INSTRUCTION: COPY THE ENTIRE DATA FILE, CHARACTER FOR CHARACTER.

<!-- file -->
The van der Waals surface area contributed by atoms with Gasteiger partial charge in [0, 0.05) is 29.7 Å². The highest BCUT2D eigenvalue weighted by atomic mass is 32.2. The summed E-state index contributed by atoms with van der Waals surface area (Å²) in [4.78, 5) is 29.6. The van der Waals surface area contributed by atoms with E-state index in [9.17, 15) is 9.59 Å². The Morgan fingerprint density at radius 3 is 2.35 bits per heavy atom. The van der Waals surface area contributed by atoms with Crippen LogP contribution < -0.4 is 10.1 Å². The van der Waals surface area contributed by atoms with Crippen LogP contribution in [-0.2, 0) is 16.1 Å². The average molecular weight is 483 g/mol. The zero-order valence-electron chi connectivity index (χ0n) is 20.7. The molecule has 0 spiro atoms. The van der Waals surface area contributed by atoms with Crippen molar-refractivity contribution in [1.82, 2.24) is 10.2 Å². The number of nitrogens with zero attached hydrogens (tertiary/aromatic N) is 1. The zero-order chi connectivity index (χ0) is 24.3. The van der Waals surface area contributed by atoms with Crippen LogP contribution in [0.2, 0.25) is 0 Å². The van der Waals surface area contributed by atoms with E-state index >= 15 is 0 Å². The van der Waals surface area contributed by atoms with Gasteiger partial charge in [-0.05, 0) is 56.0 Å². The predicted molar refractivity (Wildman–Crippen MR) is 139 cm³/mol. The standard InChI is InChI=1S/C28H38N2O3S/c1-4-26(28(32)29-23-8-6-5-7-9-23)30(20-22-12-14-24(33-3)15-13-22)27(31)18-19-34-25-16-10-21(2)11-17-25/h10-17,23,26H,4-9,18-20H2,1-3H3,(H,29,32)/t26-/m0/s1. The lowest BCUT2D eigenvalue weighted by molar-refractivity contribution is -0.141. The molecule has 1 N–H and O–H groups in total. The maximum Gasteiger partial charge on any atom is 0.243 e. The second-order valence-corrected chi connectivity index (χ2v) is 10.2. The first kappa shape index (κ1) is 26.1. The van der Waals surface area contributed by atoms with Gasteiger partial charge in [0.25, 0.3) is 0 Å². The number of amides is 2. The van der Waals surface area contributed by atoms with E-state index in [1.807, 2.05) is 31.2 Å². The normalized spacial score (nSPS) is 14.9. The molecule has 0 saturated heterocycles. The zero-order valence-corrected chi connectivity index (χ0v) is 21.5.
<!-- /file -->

The van der Waals surface area contributed by atoms with Gasteiger partial charge in [0, 0.05) is 29.7 Å². The highest BCUT2D eigenvalue weighted by atomic mass is 32.2. The summed E-state index contributed by atoms with van der Waals surface area (Å²) in [4.78, 5) is 29.6. The van der Waals surface area contributed by atoms with E-state index in [9.17, 15) is 9.59 Å². The Morgan fingerprint density at radius 3 is 2.35 bits per heavy atom. The van der Waals surface area contributed by atoms with Crippen LogP contribution < -0.4 is 10.1 Å². The van der Waals surface area contributed by atoms with Crippen LogP contribution in [-0.2, 0) is 16.1 Å². The average molecular weight is 483 g/mol. The zero-order valence-electron chi connectivity index (χ0n) is 20.7. The molecule has 0 spiro atoms. The van der Waals surface area contributed by atoms with Crippen molar-refractivity contribution in [1.82, 2.24) is 10.2 Å². The number of nitrogens with zero attached hydrogens (tertiary/aromatic N) is 1. The zero-order chi connectivity index (χ0) is 24.3. The van der Waals surface area contributed by atoms with Crippen LogP contribution in [0.2, 0.25) is 0 Å². The van der Waals surface area contributed by atoms with E-state index >= 15 is 0 Å². The van der Waals surface area contributed by atoms with Gasteiger partial charge in [-0.05, 0) is 56.0 Å². The predicted molar refractivity (Wildman–Crippen MR) is 139 cm³/mol. The standard InChI is InChI=1S/C28H38N2O3S/c1-4-26(28(32)29-23-8-6-5-7-9-23)30(20-22-12-14-24(33-3)15-13-22)27(31)18-19-34-25-16-10-21(2)11-17-25/h10-17,23,26H,4-9,18-20H2,1-3H3,(H,29,32)/t26-/m0/s1. The lowest BCUT2D eigenvalue weighted by molar-refractivity contribution is -0.141. The molecule has 1 N–H and O–H groups in total. The maximum Gasteiger partial charge on any atom is 0.243 e. The second-order valence-corrected chi connectivity index (χ2v) is 10.2. The first kappa shape index (κ1) is 26.1. The van der Waals surface area contributed by atoms with Gasteiger partial charge in [0.25, 0.3) is 0 Å². The number of amides is 2. The van der Waals surface area contributed by atoms with E-state index in [1.807, 2.05) is 31.2 Å². The normalized spacial score (nSPS) is 14.9. The molecule has 0 saturated heterocycles. The zero-order valence-corrected chi connectivity index (χ0v) is 21.5.